Despite spending more than four hours behind closed doors, House Republicans on Tuesday were unable to gather 50 votes to support a new speaker.

Deep divisions within the GOP caucus were on display as Rep. Ryan Smith of Bidwell got the majority of the votes but fell short of the 50 needed to be elected House speaker by the full chamber. That vote had been scheduled for Wednesday, but it was canceled Tuesday evening.

Smith, a three-term Republican from rural Gallia County, wants to replace Cliff Rosenberger, who abruptly resigned in mid-April amid an FBI probe into his overseas travel.

Rep. Kirk Schuring, R-Canton, dean of the caucus and the acting speaker, said he was heading back to his office to try to figure out a way to find 50 votes to support Smith, who was challenged by Reps. Dorothy Pelanda of Marysville and Andy Thompson of Marietta.

Pelanda and Thompson hope to be named speaker only through the end of December. Smith is interested in continuing as speaker through the next two-year session — however, he has been embroiled in a bitter fight with Rep. Larry Householder, R-Glenford, a former House speaker and proficient fundraiser, who also wants the job in 2019.

Considering the divisiveness of the Smith-Householder leadership fight, some argued that a short-term speaker would give the caucus a better chance to unify as they go into the November election.

Sources said Smith initially got 42 of 65 votes. Normally, Schuring said, when a speaker candidate gets a majority of the caucus votes, the full caucus agrees to support that person.

But when Schuring asked how many might support him on the House floor Wednesday, Smith reportedly had just 47 votes.

"I don't think its an overstatement: These are historic times. We've never seen anything like this," Schuring said, referring to a midterm speaker vote following a resignation under questionable circumstances.

A source said 18 members — Householder loyalists including Rep. Jim Hughes, R-Upper Arlington, or others who felt mistreated by Rosenberger — are refusing to vote for Smith. If that holds, Smith cannot get to 50.

Prior to the vote Tuesday, Householder huddled with at least a dozen House members in the hallway outside the meeting room.

The full 99-member House votes for the new speaker, but Republicans do not want to rely on Democratic votes.

"We're close enough that I think we can get there," Schuring said.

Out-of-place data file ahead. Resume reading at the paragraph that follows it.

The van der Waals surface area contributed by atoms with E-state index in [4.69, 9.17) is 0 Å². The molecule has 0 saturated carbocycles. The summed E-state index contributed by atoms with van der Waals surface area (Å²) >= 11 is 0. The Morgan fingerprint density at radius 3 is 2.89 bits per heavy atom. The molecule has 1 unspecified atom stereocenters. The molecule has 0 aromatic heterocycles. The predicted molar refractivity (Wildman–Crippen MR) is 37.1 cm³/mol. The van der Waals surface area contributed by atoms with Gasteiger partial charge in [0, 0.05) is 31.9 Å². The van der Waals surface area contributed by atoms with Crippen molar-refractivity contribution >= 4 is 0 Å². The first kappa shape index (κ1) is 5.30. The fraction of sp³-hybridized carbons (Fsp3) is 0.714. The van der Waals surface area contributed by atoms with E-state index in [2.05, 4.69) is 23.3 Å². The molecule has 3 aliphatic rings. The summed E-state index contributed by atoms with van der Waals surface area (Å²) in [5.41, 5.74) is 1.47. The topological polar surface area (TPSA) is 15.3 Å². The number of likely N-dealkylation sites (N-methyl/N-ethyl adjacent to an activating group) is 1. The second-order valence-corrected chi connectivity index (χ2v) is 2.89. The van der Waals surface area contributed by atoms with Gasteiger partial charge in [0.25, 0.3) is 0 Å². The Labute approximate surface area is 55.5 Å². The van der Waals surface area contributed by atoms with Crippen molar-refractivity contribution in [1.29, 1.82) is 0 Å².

He will "try to figure out what we need to do to convince some to be part of the majority caucus and be part of that magic number. If you're going to lead in this state and legislate in this state, you have to have 50 votes, and that's what we're endeavoring to achieve."

Democrats have indicated that many of them might not vote for any GOP speaker nominee because of the unanswered questions surrounding the FBI probe.

Without a speaker, the House cannot address legislation Wednesday, said caucus spokesman Brad Miller. The House calendar already has 15 bills, including one dealing with payday lending regulations. That reportedly became an issue during the speaker discussions; some anti-Smith members wanted the bill taken off the calendar. The bill is aimed at curbing what some say are some of the highest loan interest rates in the nation.

Smith declined to comment as he came out of the meeting Tuesday.

Smith, a financial adviser, has been chairman of the powerful House Finance Committee for the past two sessions, taking a lead role in crafting the two-year state budget.

But as a friend of Rosenberger, who backed Smith’s leadership effort before his resignation, Smith has inherited some of the former speaker's enemies.

Some, including Householder, have been critical of Smith and the spending of Ohio House Republican Organizational Committee money to help Republicans in nearly a dozen open primary House races. That money, Householder has said, should be used only to help incumbents, or help Republicans win seats in November.

In about a dozen primary races where Householder- and Smith-backed candidates squared off, Householder’s team won nearly all of them. Major Householder donors poured money into his candidates’ campaigns, while he and Smith also benefited from spending by at least five super-PACs that ran largely negative ads.

Householder’s team has said he has about 20 primary winners who are willing to back him after the November election, setting up another tough leadership vote for House Republicans late this year, regardless of whether Smith is elected speaker in the short run.